Analytische Psychokatharsis

The book offers a brief overview of the different types of Yoga and then provides a comparison with the modern science of psychology. Laya Yoga, a comprehensive physical and mental method, seems to be the best pick for such research. Laya Yoga, as it was taught by the late Sant Kirpal Singh (1894-1974) in Sant Mat (Rhadasoami, Ruhani Satsang, India), is widely known as a modern method of meditation in India. There, a yogi is no longer expected to live in the forest, or to subject himself to asceticism. He is rather free to have a normal profession, have a family and children, and is expected to include modern scientific aspects into his teachings. Kirpal Singh's Surat Shabd Yoga (his name for Laya Yoga) is also related to Patanjali's yoga. 'Yoga is chit vritis nirodha', is being in command of 'chit' (the conscious) and 'vritis' (vibrations, transformations), which Kirpal Singh set forth as being equivalent with his 'light' and 'sound' principle in meditation.

We come across such terms and principles in Psychoanalysis, the most significant form of scientific psychology found in the western world today. Especially in French psychoanalyst J. Lacan's version of Freud's drive-structure concept do we find perception drives (drive to perceive, to look) and invocation drives (drive to express, to speak) that function in the unconscious, and which are predominant. Actually, the drive to look is nothing other than 'chit', a kind of primary conscious, an immediate gaze, or better and simply put: an IT SHINES. IT SHINES means that something primarily visual, a primary visual awareness, or primary visibility is constantly at work within and around us. It is at work when images are being produced in dreams as well as in 'light' experiences in meditation, and last but not the least, this is also the most subtle of physical reality.

After all, the conscious is nothing other than a 'reciprocated gaze', a reflection, or a 'primal form' of looking or of perception. In the same way we can substitute 'vritis' with the drive to speak, which is the most substantial form of invocation: the IT SPEAKS. Lacan says: "The unconscious is structured in the same manner a language is...", it behaves like an IT SPEAKS within and around us. A combination of the SHINES and of the SPEAKS actually requires to be taken under command and setting yoga and psychoanalysis into relation with one another supplies us with a simple tool to do just that.

In Surat Shabd Yoga command is taken of the combination of the SHINES and SPEAKS by applying and reverberating mentaly Sanskrit formulations. But for a scientifc method we can use linguistic styled formulations which I call FORMULA-WORDS.

How do Master and Follower relate?

These 'names': Jotnirenyen, Onkar, Rarankar, Sohang and Sat Naam are Sanskrit words, and in saying that they are ‘loaded’ with a type of force is again, of course, a mystical way of expression. Psychoanalytically we are again impelled to speak of transference, instead of ‘load’.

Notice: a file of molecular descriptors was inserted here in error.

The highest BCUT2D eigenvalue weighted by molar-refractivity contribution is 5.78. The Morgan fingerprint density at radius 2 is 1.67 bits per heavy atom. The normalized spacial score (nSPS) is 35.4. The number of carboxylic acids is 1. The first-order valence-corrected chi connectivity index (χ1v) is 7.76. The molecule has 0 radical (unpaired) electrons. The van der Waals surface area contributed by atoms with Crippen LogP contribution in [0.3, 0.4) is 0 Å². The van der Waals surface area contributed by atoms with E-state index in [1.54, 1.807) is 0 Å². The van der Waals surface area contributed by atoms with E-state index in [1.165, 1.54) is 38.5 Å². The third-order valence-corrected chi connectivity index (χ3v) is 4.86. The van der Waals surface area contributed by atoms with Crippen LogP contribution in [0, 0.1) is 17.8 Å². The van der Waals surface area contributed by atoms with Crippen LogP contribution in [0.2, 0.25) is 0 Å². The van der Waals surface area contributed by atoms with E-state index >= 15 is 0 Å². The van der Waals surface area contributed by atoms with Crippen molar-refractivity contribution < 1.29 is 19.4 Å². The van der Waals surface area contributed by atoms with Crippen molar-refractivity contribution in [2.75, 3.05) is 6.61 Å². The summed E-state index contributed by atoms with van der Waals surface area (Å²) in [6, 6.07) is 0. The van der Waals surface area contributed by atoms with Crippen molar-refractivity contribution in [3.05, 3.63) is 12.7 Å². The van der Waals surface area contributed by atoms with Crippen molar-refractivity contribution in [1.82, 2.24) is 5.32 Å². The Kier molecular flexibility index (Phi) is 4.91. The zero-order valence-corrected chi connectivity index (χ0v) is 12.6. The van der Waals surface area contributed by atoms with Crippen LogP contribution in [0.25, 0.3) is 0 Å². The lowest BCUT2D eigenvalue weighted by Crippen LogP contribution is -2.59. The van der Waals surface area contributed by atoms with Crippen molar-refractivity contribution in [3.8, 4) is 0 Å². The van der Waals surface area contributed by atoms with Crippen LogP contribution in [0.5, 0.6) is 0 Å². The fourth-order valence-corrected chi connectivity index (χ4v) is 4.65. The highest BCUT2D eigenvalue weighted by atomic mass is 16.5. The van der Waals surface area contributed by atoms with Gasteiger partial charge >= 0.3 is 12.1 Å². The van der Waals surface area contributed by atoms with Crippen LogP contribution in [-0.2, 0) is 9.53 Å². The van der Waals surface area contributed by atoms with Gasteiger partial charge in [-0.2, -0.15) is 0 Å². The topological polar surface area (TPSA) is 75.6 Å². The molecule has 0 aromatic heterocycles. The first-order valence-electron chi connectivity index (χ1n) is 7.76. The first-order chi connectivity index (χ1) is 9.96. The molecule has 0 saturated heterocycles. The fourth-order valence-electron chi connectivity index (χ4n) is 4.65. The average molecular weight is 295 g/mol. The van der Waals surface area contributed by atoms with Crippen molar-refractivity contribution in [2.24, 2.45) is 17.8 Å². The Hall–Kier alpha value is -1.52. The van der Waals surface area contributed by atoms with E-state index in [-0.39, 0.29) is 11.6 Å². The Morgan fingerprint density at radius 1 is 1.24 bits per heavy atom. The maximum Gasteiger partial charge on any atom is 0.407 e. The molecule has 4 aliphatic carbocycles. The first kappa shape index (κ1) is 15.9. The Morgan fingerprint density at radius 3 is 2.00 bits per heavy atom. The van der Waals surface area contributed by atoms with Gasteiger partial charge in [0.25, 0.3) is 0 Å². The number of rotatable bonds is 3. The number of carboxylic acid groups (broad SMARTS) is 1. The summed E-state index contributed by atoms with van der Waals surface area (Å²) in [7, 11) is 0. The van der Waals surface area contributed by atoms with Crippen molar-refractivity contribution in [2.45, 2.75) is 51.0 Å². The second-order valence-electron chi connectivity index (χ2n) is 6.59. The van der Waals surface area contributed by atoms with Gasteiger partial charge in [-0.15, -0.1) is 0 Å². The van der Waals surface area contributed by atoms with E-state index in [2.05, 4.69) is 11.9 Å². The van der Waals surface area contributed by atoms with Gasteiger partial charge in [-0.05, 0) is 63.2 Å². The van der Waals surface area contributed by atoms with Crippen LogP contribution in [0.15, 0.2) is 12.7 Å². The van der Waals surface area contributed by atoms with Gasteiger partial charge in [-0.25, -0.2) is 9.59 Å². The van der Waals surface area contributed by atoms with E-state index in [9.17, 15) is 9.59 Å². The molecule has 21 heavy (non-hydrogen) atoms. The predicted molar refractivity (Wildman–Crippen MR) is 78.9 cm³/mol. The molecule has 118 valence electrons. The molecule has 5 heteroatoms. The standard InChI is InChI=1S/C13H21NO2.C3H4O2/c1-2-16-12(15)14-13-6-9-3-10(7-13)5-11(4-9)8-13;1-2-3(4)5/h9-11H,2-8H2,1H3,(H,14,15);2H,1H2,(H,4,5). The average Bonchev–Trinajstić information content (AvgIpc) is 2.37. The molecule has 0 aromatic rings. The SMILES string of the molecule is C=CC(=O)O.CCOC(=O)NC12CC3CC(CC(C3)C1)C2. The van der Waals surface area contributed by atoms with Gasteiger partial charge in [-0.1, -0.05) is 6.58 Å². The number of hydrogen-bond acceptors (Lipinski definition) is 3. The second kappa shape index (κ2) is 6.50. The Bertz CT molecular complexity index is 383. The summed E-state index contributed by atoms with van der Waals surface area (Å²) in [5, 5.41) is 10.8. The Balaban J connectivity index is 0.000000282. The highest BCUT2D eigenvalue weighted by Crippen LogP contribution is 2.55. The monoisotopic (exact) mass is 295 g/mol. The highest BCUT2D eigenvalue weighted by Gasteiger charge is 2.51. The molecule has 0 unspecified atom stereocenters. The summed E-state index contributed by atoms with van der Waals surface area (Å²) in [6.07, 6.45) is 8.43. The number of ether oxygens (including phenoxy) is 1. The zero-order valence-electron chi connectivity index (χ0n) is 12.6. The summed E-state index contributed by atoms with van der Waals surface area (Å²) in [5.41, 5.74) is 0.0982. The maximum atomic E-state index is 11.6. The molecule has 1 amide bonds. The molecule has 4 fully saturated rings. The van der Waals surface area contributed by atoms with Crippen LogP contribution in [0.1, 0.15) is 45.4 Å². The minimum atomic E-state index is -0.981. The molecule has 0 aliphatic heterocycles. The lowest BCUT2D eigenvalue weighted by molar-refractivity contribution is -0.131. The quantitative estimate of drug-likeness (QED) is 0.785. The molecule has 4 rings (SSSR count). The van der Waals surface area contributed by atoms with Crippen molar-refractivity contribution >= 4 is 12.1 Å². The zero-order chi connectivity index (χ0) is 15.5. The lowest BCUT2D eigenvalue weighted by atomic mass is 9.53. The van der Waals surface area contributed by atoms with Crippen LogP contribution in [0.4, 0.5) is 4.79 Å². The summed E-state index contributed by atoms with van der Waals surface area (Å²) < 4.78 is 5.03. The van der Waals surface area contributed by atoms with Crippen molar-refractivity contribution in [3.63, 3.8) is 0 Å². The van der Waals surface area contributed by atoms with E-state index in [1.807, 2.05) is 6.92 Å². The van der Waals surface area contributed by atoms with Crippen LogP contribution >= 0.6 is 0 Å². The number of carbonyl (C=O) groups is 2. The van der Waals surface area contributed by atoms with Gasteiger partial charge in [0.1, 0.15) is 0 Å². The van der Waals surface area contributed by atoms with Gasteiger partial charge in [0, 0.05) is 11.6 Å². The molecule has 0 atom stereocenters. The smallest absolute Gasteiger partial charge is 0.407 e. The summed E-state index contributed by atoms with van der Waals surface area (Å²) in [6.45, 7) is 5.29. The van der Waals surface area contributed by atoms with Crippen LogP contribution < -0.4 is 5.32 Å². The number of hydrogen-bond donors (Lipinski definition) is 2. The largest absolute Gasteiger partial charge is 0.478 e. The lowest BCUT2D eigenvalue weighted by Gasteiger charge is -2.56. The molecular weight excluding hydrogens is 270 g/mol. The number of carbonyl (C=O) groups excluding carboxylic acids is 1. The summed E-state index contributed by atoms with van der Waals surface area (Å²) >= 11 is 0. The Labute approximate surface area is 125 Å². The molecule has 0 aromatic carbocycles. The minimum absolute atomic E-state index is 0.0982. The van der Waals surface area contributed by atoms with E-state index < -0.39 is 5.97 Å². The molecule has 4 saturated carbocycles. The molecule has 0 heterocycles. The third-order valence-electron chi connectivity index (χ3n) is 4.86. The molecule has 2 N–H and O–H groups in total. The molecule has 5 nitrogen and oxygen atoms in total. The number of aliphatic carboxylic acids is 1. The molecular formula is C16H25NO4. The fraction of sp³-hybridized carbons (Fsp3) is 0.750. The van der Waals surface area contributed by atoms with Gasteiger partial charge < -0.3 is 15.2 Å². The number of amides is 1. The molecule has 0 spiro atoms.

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Primal Principles

“I have been swimming in rivers. I’m very fond of rivers”, Kirpal Singh often said.1 In India, rivers are always something special, the country basically being dry and hot, and so, a narrow river glistening in blue appears as a lifeline providing for an elixir. So, we are fully authorized to track the ‘light’ and ‘sound’ principle at a very early stage in his life, or his ‘background’, even though this may yet seem to be rather superficial.

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Shines, Speaks and Darshan

Here, a brief summary of our findings: where, in yoga, the darshan, the gaze-image, the ‘astral form’ (SHINES) of the master produces a certain establishment, or strengthening for the follower, the involvement in psychoanalysis deals with the SHINES of the ‘floating, suspended attention’ of the analyst and the relaxed mind of the patient (he mostly lies on a couch).

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The Universe: Sum of all Signifiers?

We have here another indication as to why a biography from the perspectives of western psychology, history and science is not necessarily appropriate in describing the life of an Indian saint, on the one hand. But, on the other, there is a special incentive in it, namely in writing a biography in a different manner than is usual. Subsequently, the task encompasses not only narrating on the pure biographic of daily data, but rather even taking into consideration such things as the references of events to areas of his teachings, to the development of theories in general, or to western science, such as to psychoanalysis.

Read more: The Universe: Sum of all Signifiers?

Early Father Identification

This very strong love for the ‘master’ and father-guru, however, intriguingly correlates with Freud’s expression of ‘early father identification’. “With the help of the super-Ego”, says Freud, “the [Ego] draws from the id’s accumulated experience of past ages in a way still non-transparent to us.”1

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Ideale sind wie Sterne; Sie schaffen es nie, sie mit Ihren Händen zu fassen. Aber, wie Seefahrende in der Wüste von Wasser, nehmen Sie sie als Lotsen, und indem Sie ihnen nachgehen, erreichen Sie Ihren Bestimmungsort.

Carl Schurz

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